Team Trump continues to be all over the place on the issue of pardons. Mooch says one thing. Jeff Sekulow says something else. The president* says something entirely different. They *do* seem to agree that the pardon power is absolute just like the Insult Comedian likes his powers. I do not agree and neither do some people who know what they’re talking about.
The self-pardon issue is a non-starter according to our old friend Larry Tribe, former GW Bush ethics lawyer Richard Painter, and former Obama ethics counsel Norman Eisen. They cite history something with which the president* is only vaguely acquainted:
The Constitution’s pardon clause has its origins in the royal pardon granted by a sovereign to one of his or her subjects. We are aware of no precedent for a sovereign pardoning himself, then abdicating or being deposed but being immune from criminal process. If that were the rule, many a deposed king would have been spared instead of going to the chopping block.
We know of not a single instance of a self-pardon having been recognized as legitimate. Even the pope does not pardon himself. On March 28, 2014, in St. Peter’s Basilica, Pope Francis publicly kneeled before a priest and confessed his sins for about three minutes.
The only non-Trumper thus far to claim that the president*can pardon himself is Jonathan Turley. I knew him when he taught at Tulane law school, but he’s the Slate of legal experts, a constant and consistent contrarian. Read his piece anyway but he’s more likely than not wrong. I hedge my bets because this issue has never been tested in court: no previous president ever contemplated a self-pardon as I pointed out last Friday.
I’m also dubious that the pardon power is as absolute as the Trumpers or the well-meaning knuckleheads at Vox think it is. There’s a thought-provoking piece in the NYT by two University of Chicago law professors that argue that some pardons *could* be crimes:
Yet federal obstruction statutes say that a person commits a crime when he “corruptly” impedes a court or agency proceeding. If it could be shown that President Trump pardoned his family members and close aides to cover up possible crimes, then that could be seen as acting “corruptly” and he could be charged with obstruction of justice. If, as some commentators believe, a sitting president cannot be indicted, Mr. Trump could still face prosecution after he leaves the White House.
Speaking of disputed, untested areas of the law ,one often hears that a president cannot be indicted while in office. That’s based on a finding by the Nixon Justice Department and the fact that Leon Jaworski’s office made Tricky an “unindicted co-conspirator.” It turns out that Ken Starr’s office believed a president *could* be indicted while in office. Would that be wise? Beats the hell out of me but it’s not settled law.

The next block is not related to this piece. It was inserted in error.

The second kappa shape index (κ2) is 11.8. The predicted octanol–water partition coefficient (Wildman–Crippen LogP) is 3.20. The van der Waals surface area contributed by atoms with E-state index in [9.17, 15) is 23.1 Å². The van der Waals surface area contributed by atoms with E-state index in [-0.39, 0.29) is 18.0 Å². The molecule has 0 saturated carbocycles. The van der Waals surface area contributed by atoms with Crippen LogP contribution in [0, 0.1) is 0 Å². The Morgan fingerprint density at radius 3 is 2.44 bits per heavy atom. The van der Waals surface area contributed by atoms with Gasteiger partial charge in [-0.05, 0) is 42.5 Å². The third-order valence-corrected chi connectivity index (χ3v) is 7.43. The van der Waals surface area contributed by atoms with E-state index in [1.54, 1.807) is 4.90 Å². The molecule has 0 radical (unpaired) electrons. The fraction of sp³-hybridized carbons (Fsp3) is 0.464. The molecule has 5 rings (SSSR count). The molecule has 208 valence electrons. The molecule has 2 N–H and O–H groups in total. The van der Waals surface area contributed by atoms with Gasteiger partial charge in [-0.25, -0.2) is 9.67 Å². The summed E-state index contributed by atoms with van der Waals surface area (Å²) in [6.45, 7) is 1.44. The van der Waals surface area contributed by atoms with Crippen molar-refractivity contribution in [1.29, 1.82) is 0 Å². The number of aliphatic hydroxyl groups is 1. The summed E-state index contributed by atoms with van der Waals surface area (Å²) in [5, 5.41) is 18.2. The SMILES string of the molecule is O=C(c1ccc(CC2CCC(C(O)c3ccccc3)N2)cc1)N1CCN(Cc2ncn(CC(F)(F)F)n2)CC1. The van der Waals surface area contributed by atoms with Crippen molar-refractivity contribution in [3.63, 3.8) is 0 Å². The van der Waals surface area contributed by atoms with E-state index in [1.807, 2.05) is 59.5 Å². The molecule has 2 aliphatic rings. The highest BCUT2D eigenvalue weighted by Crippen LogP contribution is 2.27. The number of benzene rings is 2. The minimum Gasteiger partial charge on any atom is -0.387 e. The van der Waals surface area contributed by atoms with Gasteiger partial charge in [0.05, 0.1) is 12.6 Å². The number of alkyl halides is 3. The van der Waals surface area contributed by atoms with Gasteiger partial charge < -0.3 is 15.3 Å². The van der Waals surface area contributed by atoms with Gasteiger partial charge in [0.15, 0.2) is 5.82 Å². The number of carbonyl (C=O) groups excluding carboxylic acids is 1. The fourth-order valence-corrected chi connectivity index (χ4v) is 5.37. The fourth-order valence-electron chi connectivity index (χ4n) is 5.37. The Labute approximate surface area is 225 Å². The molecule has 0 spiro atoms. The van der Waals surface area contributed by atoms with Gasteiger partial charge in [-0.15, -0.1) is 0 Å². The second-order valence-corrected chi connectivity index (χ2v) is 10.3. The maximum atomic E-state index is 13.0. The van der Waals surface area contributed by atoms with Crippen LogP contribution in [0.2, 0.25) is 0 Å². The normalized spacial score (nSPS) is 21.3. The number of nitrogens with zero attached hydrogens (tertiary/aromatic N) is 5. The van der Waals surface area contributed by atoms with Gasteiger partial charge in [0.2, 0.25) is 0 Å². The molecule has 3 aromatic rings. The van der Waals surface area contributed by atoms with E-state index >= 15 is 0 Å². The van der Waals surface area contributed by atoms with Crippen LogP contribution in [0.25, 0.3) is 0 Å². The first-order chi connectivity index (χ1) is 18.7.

In addition to Trump’s crazy interview with the Failing NYT, the reason this is arising at this point is that the Insult Comedian is *implying* that he will not allow *any* investigation into his family’s sleazy financial dealings. He, of course, does not get to choose what Bob Mueller’s office investigates. They have a broad mandate and anything they stumble into in the course of their investigation is fair game. Trump does not like that, which is why he may provoke a constitutional crisis unless Congressional Republicans make it clear that removing Mueller is a bridge too far. So far, their collective heads remain lodged up Trump’s ample ass.
In my experience, people who act this guilty usually are. Team Trump seems to think that all they have is a PR problem, which will go after squirting some Mooch juice all on it. The White House has a crime problem and all the smears in the world will not alter that. Repeat after me: Bob Mueller is a Republican who was appointed FBI director by a Republican president. He did such a good and non-partisan job in that post that he was re-appointed by a Democrat. Mueller is a straight shooter and if Team Trump are not guilty of any crimes, his office will say so. If they were genuinely not guilty, they’d let him do his job. Threats against Team Mueller are a tacit acknowledgement of guilt. If the White House had a lick of sense, they would back down and let Team Mueller do its job, but they don’t so they won’t.
In the immortal words of Bette Davis as Margo Channing:
That concludes this essay on the daily constitutional crisis.